By Dawood Mehmood
The attacks in Paris against Charlie Hebdo and the Jewish community are horrific and wholly against the teachings of Islam. After the attacks, the magazine published more caricatures of the Prophet Muhammad. Therefore, as Muslims we must also condemn this vindictive and hateful act.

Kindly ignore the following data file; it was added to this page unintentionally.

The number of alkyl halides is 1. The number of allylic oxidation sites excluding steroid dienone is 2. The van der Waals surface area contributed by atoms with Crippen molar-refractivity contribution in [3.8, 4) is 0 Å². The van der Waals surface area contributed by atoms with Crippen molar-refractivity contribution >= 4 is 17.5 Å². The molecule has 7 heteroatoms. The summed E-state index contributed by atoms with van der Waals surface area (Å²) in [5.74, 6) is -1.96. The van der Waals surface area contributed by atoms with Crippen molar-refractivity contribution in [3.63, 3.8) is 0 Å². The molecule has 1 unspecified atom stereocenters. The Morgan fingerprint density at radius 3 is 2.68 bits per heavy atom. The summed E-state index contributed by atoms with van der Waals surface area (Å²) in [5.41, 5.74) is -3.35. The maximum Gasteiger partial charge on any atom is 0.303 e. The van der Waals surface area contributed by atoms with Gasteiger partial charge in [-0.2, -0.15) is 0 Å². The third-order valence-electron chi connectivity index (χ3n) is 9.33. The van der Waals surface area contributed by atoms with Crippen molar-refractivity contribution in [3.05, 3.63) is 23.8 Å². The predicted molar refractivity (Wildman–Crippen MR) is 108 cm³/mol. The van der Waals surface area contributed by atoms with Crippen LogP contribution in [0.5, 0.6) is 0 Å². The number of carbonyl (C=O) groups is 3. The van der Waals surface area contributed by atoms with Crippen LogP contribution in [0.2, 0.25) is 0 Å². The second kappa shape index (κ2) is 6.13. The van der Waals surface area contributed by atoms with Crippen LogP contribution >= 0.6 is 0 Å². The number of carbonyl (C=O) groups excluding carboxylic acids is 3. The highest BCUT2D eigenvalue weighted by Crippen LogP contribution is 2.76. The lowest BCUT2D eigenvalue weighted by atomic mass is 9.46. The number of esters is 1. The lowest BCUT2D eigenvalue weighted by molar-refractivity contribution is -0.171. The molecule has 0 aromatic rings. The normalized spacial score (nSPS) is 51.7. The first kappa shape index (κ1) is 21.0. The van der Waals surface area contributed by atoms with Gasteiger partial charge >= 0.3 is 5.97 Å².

The debate of freedom of speech has come into light in the past week, and many have said that it is justifiable for Charlie Hebdo to publish the caricatures. However, many feel that there is dual-standard and hypocritical behaviour surrounding this argument. The same people who argue for this on the one hand say it is free speech to draw the Prophet Muhammad, on the other hand, do not draw Prime Minister Netanyahu, as it may be anti-Semitic, as proven in 2013, when the Daily Telegraph retracted their caricature. Former Prime Minister Tony Blair expressed his “sharp reservation”, with Rupert Murdoch stating “we owe [a] major apology for [the] grotesque, offensive cartoon”. If it is grotesque to draw Netanyahu, then how can it be freedom of speech drawing the Prophet Muhammad? The question that should be debated is what are the limits to the freedom of speech?